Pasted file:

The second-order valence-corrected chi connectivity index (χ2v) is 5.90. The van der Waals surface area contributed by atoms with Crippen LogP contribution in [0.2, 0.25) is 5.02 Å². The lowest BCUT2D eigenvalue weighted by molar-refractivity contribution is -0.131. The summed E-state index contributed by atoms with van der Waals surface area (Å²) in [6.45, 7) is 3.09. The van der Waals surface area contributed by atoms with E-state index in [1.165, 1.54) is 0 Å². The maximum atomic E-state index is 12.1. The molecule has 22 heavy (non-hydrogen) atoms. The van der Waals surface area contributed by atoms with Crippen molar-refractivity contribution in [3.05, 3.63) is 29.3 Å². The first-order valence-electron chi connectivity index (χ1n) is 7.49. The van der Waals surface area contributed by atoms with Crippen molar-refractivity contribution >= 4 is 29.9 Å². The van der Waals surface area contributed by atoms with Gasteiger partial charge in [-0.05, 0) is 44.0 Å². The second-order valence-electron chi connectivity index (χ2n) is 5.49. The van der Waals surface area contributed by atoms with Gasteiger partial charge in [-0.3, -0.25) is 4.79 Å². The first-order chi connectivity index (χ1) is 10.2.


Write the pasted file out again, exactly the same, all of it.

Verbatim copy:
The second-order valence-corrected chi connectivity index (χ2v) is 5.90. The van der Waals surface area contributed by atoms with Crippen LogP contribution in [0.2, 0.25) is 5.02 Å². The lowest BCUT2D eigenvalue weighted by molar-refractivity contribution is -0.131. The summed E-state index contributed by atoms with van der Waals surface area (Å²) in [6.45, 7) is 3.09. The van der Waals surface area contributed by atoms with E-state index in [1.165, 1.54) is 0 Å². The maximum atomic E-state index is 12.1. The molecule has 22 heavy (non-hydrogen) atoms. The van der Waals surface area contributed by atoms with Crippen molar-refractivity contribution in [3.05, 3.63) is 29.3 Å². The first-order valence-electron chi connectivity index (χ1n) is 7.49. The van der Waals surface area contributed by atoms with Crippen molar-refractivity contribution >= 4 is 29.9 Å². The van der Waals surface area contributed by atoms with Gasteiger partial charge in [-0.05, 0) is 44.0 Å². The second-order valence-electron chi connectivity index (χ2n) is 5.49. The van der Waals surface area contributed by atoms with Gasteiger partial charge in [-0.3, -0.25) is 4.79 Å². The first-order chi connectivity index (χ1) is 10.2.